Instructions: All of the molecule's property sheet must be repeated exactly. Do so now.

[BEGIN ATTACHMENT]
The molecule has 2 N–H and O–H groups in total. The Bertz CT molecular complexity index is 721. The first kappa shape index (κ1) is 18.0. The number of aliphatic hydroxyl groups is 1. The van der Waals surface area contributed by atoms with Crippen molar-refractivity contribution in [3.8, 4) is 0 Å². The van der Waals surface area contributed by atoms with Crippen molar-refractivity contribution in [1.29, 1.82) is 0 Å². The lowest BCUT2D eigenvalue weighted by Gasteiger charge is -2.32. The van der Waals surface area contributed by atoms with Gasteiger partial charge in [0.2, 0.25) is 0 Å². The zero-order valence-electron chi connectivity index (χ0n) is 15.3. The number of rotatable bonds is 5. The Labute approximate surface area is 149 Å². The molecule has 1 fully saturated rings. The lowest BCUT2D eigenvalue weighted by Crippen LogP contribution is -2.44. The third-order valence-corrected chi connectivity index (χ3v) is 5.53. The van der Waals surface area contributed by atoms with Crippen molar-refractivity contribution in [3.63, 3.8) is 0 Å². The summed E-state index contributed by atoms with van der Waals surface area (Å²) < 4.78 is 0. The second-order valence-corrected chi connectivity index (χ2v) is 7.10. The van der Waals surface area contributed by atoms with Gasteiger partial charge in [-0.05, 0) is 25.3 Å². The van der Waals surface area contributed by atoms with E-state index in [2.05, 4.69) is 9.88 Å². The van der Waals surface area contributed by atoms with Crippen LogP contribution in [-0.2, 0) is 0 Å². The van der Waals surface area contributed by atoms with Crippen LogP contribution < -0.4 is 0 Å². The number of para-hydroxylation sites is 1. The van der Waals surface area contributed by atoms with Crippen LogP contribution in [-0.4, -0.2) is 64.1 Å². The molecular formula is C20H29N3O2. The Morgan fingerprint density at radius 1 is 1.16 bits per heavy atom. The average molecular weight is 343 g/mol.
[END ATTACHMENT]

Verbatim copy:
The molecule has 2 N–H and O–H groups in total. The Bertz CT molecular complexity index is 721. The first kappa shape index (κ1) is 18.0. The number of aliphatic hydroxyl groups is 1. The van der Waals surface area contributed by atoms with Crippen molar-refractivity contribution in [3.8, 4) is 0 Å². The van der Waals surface area contributed by atoms with Crippen molar-refractivity contribution in [1.29, 1.82) is 0 Å². The lowest BCUT2D eigenvalue weighted by Gasteiger charge is -2.32. The van der Waals surface area contributed by atoms with Gasteiger partial charge in [0.2, 0.25) is 0 Å². The zero-order valence-electron chi connectivity index (χ0n) is 15.3. The number of rotatable bonds is 5. The Labute approximate surface area is 149 Å². The molecule has 1 fully saturated rings. The lowest BCUT2D eigenvalue weighted by Crippen LogP contribution is -2.44. The third-order valence-corrected chi connectivity index (χ3v) is 5.53. The van der Waals surface area contributed by atoms with Crippen molar-refractivity contribution in [3.63, 3.8) is 0 Å². The summed E-state index contributed by atoms with van der Waals surface area (Å²) < 4.78 is 0. The second-order valence-corrected chi connectivity index (χ2v) is 7.10. The van der Waals surface area contributed by atoms with Gasteiger partial charge in [-0.05, 0) is 25.3 Å². The van der Waals surface area contributed by atoms with E-state index in [2.05, 4.69) is 9.88 Å². The van der Waals surface area contributed by atoms with Crippen LogP contribution in [-0.2, 0) is 0 Å². The van der Waals surface area contributed by atoms with Crippen LogP contribution < -0.4 is 0 Å². The number of para-hydroxylation sites is 1. The van der Waals surface area contributed by atoms with Crippen LogP contribution in [-0.4, -0.2) is 64.1 Å². The molecular formula is C20H29N3O2. The Morgan fingerprint density at radius 1 is 1.16 bits per heavy atom. The average molecular weight is 343 g/mol.